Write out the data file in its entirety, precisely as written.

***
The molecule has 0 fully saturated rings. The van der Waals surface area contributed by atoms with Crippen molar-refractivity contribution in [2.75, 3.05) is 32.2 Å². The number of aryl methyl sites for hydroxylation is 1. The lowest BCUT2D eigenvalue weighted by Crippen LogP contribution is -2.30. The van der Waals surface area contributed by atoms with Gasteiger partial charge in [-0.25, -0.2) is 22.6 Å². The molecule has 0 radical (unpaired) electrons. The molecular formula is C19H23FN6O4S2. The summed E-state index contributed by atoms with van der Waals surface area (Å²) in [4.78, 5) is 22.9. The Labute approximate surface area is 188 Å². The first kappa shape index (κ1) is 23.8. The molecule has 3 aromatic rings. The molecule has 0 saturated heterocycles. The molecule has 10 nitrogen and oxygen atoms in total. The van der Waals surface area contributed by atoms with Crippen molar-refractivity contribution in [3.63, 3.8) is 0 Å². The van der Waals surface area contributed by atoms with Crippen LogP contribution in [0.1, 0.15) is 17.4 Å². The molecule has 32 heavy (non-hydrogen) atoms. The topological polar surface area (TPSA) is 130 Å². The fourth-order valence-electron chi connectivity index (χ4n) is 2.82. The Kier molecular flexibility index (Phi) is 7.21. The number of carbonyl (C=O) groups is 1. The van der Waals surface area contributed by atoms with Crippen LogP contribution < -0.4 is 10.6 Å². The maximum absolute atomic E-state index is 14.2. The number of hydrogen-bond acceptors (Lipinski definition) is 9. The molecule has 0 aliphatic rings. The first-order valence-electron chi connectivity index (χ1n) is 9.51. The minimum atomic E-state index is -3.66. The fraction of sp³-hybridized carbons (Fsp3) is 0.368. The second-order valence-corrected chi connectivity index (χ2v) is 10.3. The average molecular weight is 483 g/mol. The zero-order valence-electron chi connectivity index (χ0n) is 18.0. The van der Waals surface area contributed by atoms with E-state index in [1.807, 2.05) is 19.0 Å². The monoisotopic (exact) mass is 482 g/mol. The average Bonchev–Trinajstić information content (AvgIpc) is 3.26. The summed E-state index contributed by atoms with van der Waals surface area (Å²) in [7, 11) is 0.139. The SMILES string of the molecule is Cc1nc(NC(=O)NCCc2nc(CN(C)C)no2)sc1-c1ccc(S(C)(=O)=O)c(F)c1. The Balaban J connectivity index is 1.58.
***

The molecule has 0 fully saturated rings. The van der Waals surface area contributed by atoms with Crippen molar-refractivity contribution in [2.75, 3.05) is 32.2 Å². The number of aryl methyl sites for hydroxylation is 1. The lowest BCUT2D eigenvalue weighted by Crippen LogP contribution is -2.30. The van der Waals surface area contributed by atoms with Gasteiger partial charge in [-0.25, -0.2) is 22.6 Å². The molecule has 0 radical (unpaired) electrons. The molecular formula is C19H23FN6O4S2. The summed E-state index contributed by atoms with van der Waals surface area (Å²) in [4.78, 5) is 22.9. The Labute approximate surface area is 188 Å². The first kappa shape index (κ1) is 23.8. The molecule has 3 aromatic rings. The molecule has 0 saturated heterocycles. The molecule has 10 nitrogen and oxygen atoms in total. The van der Waals surface area contributed by atoms with Crippen molar-refractivity contribution in [3.63, 3.8) is 0 Å². The van der Waals surface area contributed by atoms with Crippen LogP contribution in [0.1, 0.15) is 17.4 Å². The molecule has 32 heavy (non-hydrogen) atoms. The topological polar surface area (TPSA) is 130 Å². The fourth-order valence-electron chi connectivity index (χ4n) is 2.82. The Kier molecular flexibility index (Phi) is 7.21. The number of carbonyl (C=O) groups is 1. The van der Waals surface area contributed by atoms with Crippen LogP contribution < -0.4 is 10.6 Å². The maximum absolute atomic E-state index is 14.2. The number of hydrogen-bond acceptors (Lipinski definition) is 9. The molecule has 0 aliphatic rings. The first-order valence-electron chi connectivity index (χ1n) is 9.51. The minimum atomic E-state index is -3.66. The fraction of sp³-hybridized carbons (Fsp3) is 0.368. The second-order valence-corrected chi connectivity index (χ2v) is 10.3. The average molecular weight is 483 g/mol. The zero-order valence-electron chi connectivity index (χ0n) is 18.0. The van der Waals surface area contributed by atoms with E-state index in [1.807, 2.05) is 19.0 Å². The monoisotopic (exact) mass is 482 g/mol. The average Bonchev–Trinajstić information content (AvgIpc) is 3.26. The summed E-state index contributed by atoms with van der Waals surface area (Å²) in [7, 11) is 0.139. The SMILES string of the molecule is Cc1nc(NC(=O)NCCc2nc(CN(C)C)no2)sc1-c1ccc(S(C)(=O)=O)c(F)c1. The Balaban J connectivity index is 1.58.